Here are some perfect, comfortable looks for the classroom:
Skirts, tops, and leggings...
LulaRoe is famous for their choices of patterns.
Get ready for this weekend's FB party sale - Go and follow her Facebook group so you are prepared... Everything starts bright and early (PST time) on Saturday morning.
July 20, 2016
I absolutely love the addition of art projects in my classroom. Everything has a purpose though... practice following directions, a tie in to our unit, something that motivates kids to do their best. I'm a California teacher through and through, and learning about our California State Symbols is a big deal in my fourth grade classroom. I wanted to show you this coloring book I made for my class that we will work through during the school year. My plan is to have them color one symbol per month August through April, to be ready to put the books together for Open House in May. There are facts that are also included on each paper for reference.
I know not everyone teaches in California, but I want to highly encourage you to use your own state symbols as Fun Facts for your students. They are so interested in these little odd pieces of information and to find out the backstory how these symbols came to be important. :)
If you are a California teacher and want to see my coloring book up close, here's the link to it over on TPT. I hope it helps someone!
July 18, 2016
For the past few years I've been trying to justify getting a Silhouette machine. This summer I had the opportunity to raise money just by filling out health surveys and doing some preventative care things through my insurance. It's a perk. The money comes in a form of a gift card, and I knew I wanted to spend a chunk of it on getting myself a machine. I bought the bundle through Amazon that came with the machine and the vinyl kit. It also came with a one month subscription to the design store - which meant I had a shopping spree of $25 I could spend on templates (most templates are $1).
I wanted to show you the projects I've done so far with the machine. These are just for the classroom...
I picked up this CA template and stuck it onto my Target Dollar Spot clip board. I tend to walk around the room with a clipboard, making informal notes, and I was impressed with how thick these clipboards are. LOVE how it came out!
I've shared this one on here before, but this is actually the KG Always a Good Time font that I glued onto those wood banner pieces from the Dollar Spot. The plan is to put these up on the bulletin boards to label the sections (and take down my paper labels).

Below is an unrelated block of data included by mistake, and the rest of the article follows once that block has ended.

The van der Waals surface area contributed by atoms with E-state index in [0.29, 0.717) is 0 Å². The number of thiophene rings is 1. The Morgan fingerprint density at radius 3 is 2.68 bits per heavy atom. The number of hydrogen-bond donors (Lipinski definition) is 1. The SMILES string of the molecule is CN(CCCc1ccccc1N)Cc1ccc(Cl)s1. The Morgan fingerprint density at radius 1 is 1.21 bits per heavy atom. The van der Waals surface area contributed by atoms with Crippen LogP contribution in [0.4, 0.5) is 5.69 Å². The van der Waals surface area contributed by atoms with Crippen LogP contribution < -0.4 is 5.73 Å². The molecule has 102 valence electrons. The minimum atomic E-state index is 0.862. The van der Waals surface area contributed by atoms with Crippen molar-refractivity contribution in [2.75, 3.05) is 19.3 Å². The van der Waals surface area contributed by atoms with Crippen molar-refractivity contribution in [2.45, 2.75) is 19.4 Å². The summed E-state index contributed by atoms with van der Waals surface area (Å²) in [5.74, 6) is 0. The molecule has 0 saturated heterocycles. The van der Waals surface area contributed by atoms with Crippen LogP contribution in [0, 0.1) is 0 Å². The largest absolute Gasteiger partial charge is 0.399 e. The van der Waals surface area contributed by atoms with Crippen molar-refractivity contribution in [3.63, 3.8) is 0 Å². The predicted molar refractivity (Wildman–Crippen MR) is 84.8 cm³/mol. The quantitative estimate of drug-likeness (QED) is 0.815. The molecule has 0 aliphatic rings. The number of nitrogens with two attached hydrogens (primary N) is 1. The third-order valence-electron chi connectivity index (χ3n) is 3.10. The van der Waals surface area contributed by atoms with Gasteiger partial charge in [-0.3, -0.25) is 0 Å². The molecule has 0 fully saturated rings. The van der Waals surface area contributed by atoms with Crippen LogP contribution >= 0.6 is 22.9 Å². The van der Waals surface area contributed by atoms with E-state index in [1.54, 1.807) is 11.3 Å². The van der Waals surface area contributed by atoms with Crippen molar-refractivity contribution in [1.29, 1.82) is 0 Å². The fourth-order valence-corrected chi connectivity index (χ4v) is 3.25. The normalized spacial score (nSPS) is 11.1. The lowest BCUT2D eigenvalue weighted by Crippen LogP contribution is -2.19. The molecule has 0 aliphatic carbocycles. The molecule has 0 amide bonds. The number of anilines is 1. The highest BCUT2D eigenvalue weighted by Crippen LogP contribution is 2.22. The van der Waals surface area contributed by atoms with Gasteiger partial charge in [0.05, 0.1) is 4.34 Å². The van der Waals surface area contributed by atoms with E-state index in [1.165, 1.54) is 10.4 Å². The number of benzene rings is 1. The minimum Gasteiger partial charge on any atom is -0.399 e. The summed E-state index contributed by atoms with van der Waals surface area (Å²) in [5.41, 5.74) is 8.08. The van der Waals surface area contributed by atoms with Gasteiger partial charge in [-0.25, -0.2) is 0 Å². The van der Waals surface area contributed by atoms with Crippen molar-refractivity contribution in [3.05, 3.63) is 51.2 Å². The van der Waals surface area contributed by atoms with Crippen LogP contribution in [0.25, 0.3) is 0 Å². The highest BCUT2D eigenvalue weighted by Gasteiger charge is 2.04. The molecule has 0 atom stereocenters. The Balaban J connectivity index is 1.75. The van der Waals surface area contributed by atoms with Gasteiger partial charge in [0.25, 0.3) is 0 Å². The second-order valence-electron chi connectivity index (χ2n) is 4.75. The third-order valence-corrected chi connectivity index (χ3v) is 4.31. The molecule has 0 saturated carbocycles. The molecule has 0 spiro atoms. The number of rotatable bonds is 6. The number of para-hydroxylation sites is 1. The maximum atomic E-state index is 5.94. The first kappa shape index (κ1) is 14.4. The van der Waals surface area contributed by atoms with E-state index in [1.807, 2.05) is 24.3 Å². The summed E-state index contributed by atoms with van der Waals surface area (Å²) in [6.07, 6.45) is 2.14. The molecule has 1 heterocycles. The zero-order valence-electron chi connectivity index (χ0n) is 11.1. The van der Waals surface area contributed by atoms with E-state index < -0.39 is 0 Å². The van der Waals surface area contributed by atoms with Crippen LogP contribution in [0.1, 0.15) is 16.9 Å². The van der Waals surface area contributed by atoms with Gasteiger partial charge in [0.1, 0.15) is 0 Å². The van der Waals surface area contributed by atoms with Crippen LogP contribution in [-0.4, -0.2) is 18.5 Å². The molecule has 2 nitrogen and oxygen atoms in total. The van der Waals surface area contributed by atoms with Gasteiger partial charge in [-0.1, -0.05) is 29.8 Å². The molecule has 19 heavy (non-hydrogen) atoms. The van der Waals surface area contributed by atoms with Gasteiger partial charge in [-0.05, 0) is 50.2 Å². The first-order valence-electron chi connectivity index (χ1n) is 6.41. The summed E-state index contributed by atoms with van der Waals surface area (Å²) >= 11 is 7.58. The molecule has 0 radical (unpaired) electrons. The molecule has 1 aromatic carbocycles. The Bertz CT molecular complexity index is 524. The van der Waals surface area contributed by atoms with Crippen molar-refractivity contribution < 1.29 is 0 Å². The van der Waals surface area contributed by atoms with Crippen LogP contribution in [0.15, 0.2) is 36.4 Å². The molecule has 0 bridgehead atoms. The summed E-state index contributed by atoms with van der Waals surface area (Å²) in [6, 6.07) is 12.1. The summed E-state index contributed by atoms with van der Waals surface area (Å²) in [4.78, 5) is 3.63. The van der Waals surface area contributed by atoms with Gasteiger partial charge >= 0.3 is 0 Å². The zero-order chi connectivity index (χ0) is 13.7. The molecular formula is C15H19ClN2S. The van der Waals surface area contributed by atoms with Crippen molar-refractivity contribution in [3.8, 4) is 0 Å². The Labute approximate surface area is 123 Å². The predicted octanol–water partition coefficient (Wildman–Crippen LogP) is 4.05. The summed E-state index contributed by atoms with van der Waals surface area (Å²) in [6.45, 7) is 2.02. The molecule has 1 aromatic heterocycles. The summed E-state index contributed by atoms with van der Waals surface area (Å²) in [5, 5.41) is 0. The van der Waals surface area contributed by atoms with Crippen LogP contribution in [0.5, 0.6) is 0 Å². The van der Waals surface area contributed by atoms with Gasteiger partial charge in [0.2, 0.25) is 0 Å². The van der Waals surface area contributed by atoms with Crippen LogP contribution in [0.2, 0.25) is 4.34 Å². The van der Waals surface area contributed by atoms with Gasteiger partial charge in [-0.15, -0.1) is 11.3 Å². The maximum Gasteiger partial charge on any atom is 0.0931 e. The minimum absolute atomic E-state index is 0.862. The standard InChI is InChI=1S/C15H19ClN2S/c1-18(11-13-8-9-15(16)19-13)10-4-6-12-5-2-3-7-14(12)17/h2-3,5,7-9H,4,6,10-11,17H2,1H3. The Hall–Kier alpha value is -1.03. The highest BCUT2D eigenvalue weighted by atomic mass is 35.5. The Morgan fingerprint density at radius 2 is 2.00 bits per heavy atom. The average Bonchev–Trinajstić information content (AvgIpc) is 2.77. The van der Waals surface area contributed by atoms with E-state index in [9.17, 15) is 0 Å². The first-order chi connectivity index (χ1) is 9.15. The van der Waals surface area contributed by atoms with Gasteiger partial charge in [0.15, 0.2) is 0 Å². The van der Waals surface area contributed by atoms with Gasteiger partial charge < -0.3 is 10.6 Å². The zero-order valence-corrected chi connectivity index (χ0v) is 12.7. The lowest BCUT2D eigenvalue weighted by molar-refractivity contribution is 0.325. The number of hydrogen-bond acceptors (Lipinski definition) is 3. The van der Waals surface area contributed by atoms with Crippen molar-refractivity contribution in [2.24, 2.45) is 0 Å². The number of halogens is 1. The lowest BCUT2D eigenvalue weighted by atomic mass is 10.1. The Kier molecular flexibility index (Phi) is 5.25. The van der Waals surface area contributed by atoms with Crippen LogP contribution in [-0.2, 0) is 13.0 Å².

This banner I made using the KG A Little Swag font and black card stock. I laminated the letters, then attached to black ribbon. It's going up on my Social Studies board above our map of California.
This is a template I found on the site - I stretched this to be an 8in. circle. My plan is to put this up on the whiteboard with the date, reminders, and homework.
These are more templates I found. I printed them 2 per piece of cardstock (5 inches wide). I made a total of eight of them. I have these picture holders at school (they look like a paper clip turned upside down) that I can set on desks to help with motivation.
I wanted to redo my birthday board... bright paper with these little month labels on top. They are ready for me to write the kids names... or add their pictures on top.
I found a font over on the site that's called PN Toy Time. LOVE how chunky it is. They also had this template for Instagram. I want to add a picture bulletin board on one of my cabinet doors. :) The Homework and Essential Questions will reside on my whiteboard. I chose to put them on a white background, I'm hoping it will blend into the board.
Another template I picked up was a set of twelve different arrows. I printed them out in 4 colors of card stock, and they are now in a bag, ready to add to anchor charts, bulletin boards, whiteboard reminders, etc.
For name tags this coming year I decided to print see through names on white card stock, then I laminated them. I printed out my class list (as of this moment). I know that things may change, but the majority of them should remain the same. A little packing tape will hold them in place on their desks.
These apple (removable) stickers were another Dollar Spot find for just a buck. I was trying out my hand with using vinyl... I almost went crazy. The plan is to put these on my file cabinets to label the different drawers. We'll see what happens when I can actually get in the classroom.
Hope you have a great day!
July 14, 2016
Another summer project complete!
This last school year I expanded my use of highlighters in the classroom. I've always used different colored markers and pencils to do Rainbow Editing, and for taking notes, but usually I only give my students one single highlighter. We use it constantly though - during math, during reading, highlighting topic sentences, etc.... This upcoming year I wanted to bring in different colored highlighters to use on a daily basis, to check comprehension, and to make sure the kids are looking carefully at their work.
The kids always love to use them... I personally think they feel like they are in college when they do... and they really take good care of them. It's a big discussion at the beginning of the year. Bumping from a single highlighter per student to six is an investment though. A big portion of my budget, but it will be worth it. It makes things easy to grade, and I can check comprehension as I walk around the room.
I made these reminders for my own class - you can see them above. It's all in Black and White, so you can print and then add whatever highlighter colors you own, or you can make multiple copies if you want to highlight one area on a sheet for students to focus on. That's my plan for the Reading Strategies (why I didn't laminate that one). These will reside in a stack on my front cart, and I can add the specific sheet to the board when it's time for guided and independent work.
Check it out on Google Drive. :) I hope it helps.
Hope you have had a wonderful day!